January 3, 2009

The final edition of Muschamp 101

PARADISE VALLEY, Ariz. - All season long, we've been bringing you Muschamp 101 - going inside the construction helmet of Will Muschamp, a place where facemasks are optional and a little blood is welcome.

In the final edition of the 2008 season, we put on our neck roll and go out strong as Coach Boom/Blood talks about making former Longhorn receiver Roy Williams a rich(er) man, his initial reaction to being offered the coach-in-waiting job at Texas, how long he's willing to wait to become head coach at UT and if he thinks his team can get to Ohio State quarterback Terrelle Pryor.

Go get a beer (or coffee) and get comfortable. It's an extended version - but worth reading every word ...

Q: What are your thoughts about Chris Wells?

MUSCHAMP:
Beanie Wells is an outstanding back. The biggest concern you have going into a bowl game is tackling. You've been off an awful long time. But we've practiced well and I'm pleased with our progress. Wells is just a very powerful, one-cut runner, gets vertical quickly, tough, physical. It's hard to simulate tackling a 240-pound back. We've got linebacker Ryan Roberson simulating Beanie. He's not exactly Beanie. He's Little Beanie.

Q: Who has been simulating Terrelle Pryor?

MUSCHAMP:
We've been switching guys back there. It's hard to simulate the athleticism and the speed Pryor brings to the game. But Wells is an outstanding back, and they have a stable of backs. When Dan Herron and Maurice Wells and Brandon Saine come in the game, the are four capable guys. If Beanie Wells would have played in the USC game, it would have been a different ballgame. Beanie is a tremendous challenge for us and represents a great opportunity for our front to play and tackle well. Terrelle Pryor has drawn comparisons to Vince Young, which I think are appropriate because he's a phenomenal athlete. The game is slowing down for him a little bit. He's been completing over 60 percent of his passes, which says a lot about his accuracy in the throwing game. They've done some zone-read concepts where they create some one-on-one matchups for him in the run game, which I think is very smart. He's a glider when he runs and is covering a lot of ground when he's running the football. And he's effortless doing it. He's a tremendous athlete, and we'll obviously see Todd Boeckman as well, and he's won a lot of games for Ohio State.

Q: How much zone read will they run?

MUSCHAMP:
They do a good job of mixing it up to suit their opponent. The biggest thing you've got to have is pass-rush discipline to limit the escape lanes for Pryor. You've got to keep relative contain off the backside because he's liable to take the ball there.

Q: Your young secondary keeps seeing replays of that Texas Tech touchdown by Michael Crabtree. How do you keep them from reliving that moment over and over again?

MUSCHAMP:
Unfortunately, plays like that happen sometimes. You have to be technical about your approach and what happened on the play and that's what we've been. You can't keep reliving the moment as a player in the secondary. You have to have a short-term memory. But seeing it over and over again can be great because you keep learning from your mistake.

Q: Has Blake Gideon suffered from that Texas Tech game in any way?

MUSCHAMP:
He's played really well for us. He's played outstanding. I think coming from a coach's family, he understands the pitfalls from this job. But he's played outstanding for us, especially after that.

Q: What's the report card on Earl Thomas this season?

MUSCHAMP:
He's played very well. Been very pleased with how those guys have progressed through the year and played at a high level through the year. They have high expectations for themselves, and our expectation is to win every game and we failed one time. So I think they've done a good job for us this year.

Q: Anyone in the Big 12 resemble Beanie Wells?

MUSCHAMP:
I don't think so.

Q: Is Ohio State in search of an offense?

MUSCHAMP:
When you have a young quarterback, you're always trying to find his comfort level because it's the coach's most important job to put your kids in situations where they can be successful. It's hard to argue with 10-2.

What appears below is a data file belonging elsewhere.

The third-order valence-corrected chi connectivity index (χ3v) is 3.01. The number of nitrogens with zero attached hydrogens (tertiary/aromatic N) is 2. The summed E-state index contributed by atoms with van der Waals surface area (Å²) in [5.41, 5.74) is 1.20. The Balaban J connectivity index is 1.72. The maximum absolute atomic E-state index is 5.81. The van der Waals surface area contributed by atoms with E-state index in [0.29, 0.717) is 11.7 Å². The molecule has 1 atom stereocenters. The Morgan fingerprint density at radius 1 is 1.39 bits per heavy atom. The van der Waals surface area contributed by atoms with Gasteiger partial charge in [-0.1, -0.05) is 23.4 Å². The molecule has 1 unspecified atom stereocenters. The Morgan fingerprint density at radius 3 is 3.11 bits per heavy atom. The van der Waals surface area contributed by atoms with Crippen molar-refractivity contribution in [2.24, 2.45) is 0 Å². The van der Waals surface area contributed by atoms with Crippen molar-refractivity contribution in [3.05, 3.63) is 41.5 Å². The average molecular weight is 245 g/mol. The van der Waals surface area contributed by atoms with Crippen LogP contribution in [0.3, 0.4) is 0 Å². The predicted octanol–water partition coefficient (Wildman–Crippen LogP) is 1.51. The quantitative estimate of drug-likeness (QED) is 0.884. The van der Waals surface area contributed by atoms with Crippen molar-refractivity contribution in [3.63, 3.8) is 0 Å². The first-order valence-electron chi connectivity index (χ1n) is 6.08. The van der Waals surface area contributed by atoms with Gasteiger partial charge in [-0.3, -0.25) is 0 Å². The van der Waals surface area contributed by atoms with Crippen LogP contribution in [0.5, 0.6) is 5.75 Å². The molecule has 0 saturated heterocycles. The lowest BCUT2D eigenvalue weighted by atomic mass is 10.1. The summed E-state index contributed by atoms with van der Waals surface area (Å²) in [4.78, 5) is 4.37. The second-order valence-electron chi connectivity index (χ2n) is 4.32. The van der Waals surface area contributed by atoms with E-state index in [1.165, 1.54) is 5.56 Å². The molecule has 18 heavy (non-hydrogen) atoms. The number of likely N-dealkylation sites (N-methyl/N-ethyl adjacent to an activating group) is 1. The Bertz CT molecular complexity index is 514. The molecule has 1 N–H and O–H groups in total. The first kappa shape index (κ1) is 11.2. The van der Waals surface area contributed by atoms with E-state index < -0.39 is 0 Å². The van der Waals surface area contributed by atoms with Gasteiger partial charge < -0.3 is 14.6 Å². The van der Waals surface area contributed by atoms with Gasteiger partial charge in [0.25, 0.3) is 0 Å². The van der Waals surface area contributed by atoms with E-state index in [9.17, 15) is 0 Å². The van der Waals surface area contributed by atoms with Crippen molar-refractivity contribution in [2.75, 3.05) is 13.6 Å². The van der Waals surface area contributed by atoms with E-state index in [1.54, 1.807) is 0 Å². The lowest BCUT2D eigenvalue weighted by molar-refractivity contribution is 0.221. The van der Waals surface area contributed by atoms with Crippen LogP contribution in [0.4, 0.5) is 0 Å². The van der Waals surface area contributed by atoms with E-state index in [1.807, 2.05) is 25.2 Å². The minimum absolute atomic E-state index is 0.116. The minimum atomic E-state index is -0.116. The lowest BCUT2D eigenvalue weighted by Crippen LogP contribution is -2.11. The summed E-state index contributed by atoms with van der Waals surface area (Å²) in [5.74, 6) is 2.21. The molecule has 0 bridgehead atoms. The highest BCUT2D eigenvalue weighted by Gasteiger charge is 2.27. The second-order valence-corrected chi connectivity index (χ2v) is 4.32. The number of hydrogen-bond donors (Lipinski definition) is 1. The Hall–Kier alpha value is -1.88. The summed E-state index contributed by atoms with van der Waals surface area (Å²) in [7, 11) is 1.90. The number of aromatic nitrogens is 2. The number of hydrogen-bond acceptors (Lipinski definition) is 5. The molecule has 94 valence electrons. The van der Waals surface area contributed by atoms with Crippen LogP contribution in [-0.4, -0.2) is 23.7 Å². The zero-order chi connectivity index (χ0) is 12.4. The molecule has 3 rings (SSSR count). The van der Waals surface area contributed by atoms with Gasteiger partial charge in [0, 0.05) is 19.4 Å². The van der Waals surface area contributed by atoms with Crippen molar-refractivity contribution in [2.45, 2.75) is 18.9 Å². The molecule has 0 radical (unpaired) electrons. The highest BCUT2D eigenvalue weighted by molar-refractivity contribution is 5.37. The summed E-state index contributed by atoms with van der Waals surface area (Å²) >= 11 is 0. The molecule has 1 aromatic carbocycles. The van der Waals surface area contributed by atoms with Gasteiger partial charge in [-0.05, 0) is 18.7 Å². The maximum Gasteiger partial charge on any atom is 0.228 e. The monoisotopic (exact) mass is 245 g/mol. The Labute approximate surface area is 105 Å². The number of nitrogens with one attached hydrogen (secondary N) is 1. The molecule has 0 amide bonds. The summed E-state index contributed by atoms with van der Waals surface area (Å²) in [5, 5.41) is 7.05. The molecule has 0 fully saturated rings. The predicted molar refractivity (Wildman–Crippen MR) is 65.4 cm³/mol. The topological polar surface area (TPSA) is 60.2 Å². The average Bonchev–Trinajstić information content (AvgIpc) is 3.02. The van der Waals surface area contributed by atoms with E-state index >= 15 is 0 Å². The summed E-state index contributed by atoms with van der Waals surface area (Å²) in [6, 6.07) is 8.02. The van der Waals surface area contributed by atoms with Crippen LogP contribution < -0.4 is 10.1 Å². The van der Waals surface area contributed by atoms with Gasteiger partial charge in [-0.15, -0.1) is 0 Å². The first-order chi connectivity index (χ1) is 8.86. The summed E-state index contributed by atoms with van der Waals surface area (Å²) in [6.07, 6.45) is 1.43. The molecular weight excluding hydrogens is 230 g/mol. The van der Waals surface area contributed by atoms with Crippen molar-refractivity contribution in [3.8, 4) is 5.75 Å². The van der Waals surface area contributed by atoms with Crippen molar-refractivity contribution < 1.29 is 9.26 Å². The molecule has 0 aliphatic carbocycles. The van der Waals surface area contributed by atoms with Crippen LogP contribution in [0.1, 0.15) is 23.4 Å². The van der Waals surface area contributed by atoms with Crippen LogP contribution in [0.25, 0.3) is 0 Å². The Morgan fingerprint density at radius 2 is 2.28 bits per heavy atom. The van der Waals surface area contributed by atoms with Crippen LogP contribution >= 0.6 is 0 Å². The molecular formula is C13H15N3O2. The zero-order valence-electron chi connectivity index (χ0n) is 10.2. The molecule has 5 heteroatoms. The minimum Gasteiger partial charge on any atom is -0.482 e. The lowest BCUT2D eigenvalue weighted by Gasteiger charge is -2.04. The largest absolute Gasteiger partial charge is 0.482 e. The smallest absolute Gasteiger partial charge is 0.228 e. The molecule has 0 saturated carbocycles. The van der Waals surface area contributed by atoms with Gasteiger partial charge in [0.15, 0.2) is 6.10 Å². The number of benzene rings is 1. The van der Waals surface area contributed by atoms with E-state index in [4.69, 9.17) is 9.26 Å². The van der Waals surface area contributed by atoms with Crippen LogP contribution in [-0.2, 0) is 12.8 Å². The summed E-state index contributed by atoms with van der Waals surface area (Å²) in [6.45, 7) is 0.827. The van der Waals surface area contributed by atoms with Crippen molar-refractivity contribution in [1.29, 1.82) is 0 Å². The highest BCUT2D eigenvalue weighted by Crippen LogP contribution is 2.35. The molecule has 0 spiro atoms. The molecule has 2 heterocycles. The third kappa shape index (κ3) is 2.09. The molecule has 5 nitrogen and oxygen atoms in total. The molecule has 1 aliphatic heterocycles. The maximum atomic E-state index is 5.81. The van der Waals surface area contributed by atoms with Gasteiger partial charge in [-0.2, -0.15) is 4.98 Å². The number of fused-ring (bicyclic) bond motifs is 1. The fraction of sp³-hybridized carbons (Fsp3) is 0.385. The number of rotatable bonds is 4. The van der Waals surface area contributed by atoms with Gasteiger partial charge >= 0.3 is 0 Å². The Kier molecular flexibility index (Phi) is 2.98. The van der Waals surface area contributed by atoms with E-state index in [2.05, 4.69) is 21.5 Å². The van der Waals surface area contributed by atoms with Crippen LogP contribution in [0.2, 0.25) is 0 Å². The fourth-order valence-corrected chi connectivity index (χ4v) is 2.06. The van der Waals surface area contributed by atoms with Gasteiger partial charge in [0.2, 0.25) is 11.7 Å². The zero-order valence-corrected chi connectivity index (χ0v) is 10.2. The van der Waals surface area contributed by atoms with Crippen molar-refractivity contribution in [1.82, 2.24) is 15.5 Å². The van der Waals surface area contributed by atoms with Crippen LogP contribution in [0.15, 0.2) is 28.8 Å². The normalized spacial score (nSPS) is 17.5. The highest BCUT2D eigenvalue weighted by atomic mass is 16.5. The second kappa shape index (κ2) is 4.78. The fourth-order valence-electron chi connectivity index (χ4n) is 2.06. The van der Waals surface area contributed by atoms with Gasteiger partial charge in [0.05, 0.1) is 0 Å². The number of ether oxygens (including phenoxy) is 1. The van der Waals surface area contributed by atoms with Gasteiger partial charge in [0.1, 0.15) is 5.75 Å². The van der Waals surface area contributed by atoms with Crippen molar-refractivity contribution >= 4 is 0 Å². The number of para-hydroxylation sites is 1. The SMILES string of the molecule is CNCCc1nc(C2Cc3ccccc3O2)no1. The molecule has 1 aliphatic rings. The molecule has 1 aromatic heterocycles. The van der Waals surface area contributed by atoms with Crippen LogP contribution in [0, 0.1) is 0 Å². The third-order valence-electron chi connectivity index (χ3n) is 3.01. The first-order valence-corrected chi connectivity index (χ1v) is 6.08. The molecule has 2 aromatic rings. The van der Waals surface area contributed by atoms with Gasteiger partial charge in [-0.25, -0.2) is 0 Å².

Q: If you had to say what Ohio State's offense is about right now, what is it?

MUSCHAMP:
You start with the power running game. You've got Beanie Wells and go from there in trying to create one-on-one situations for Terrelle Pryor in the running game, and they have a controlled passing game underneath. But they can go vertical because they have good outside threats in Brian Robiskie and Brian Hartline. There will be a new wrinkle in the game, just like we will have.

Q: What did you think when you heard Ohio State might play with both quarterbacks on the field? I asked Mack Brown what he thought about it, and he said Texas tried it and it failed miserably.

MUSCHAMP:
The thing about bowl games is you have a lot of time off, so you can chase ghosts. You have to evaluate what they've done and what they might do. We looked at Ohio State against Texas in 2005 and 2006. So you put together a game plan for what you think you'll see and then adjust during the game.

Q: How many days have you gone ones against ones in practice?

MUSCHAMP:
We had five days of practice before we left for the bowl game where we went good against good. It's the age-old question of how you practice? We practice the young guys by tackling to the ground. And we keep a thud tempo for the ones. With a thud tempo you have to get in position and set your feet to make the tackle. We've had good live work in every practice we've had since the A&M game.

Q: Is it hard to prepare your team for a power running game when that's something you haven't really seen this season?

MUSCHAMP:
We've had a lot of time to prepare based on what they do. More than anything, I don't really worry about scheme. I worry about players. We've got to prepare for a tremendous athlete at quarterback, four power backs and receivers who play well down the field.

Q: Are you recruiting Sergio Kindle to stay another year?

MUSCHAMP:
No. You just present the facts as you it based on the evaluation from the NFL and the people you trust in the NFL, from the general managers to coaches to scouts based on what they perceive his future to be and then make an educated decision from that. And that's a decision he and his father will make.

Q: How many tapes of Ohio State did you watch?

MUSCHAMP:
The whole season and some past games.

Q: Does Pryor remind you of anybody?

MUSCHAMP:
No. 10 from Texas. He's a glider when he runs the ball. He's got excellent top-end speed. Great athlete. Completes a high percentage. He's an excellent player.

Q: How much has your life changed since being named coach-in-waiting?

MUSCHAMP:
None. I have a role within the organization, and my role is defensive coordinator. It's to prepare the defense and preparing our kids for the game. Obviously, I've paid a little more attention to the things on Mack Brown's plate. But my role will not change.

Q: What does that mean to know what your future has in store?

MUSCHAMP: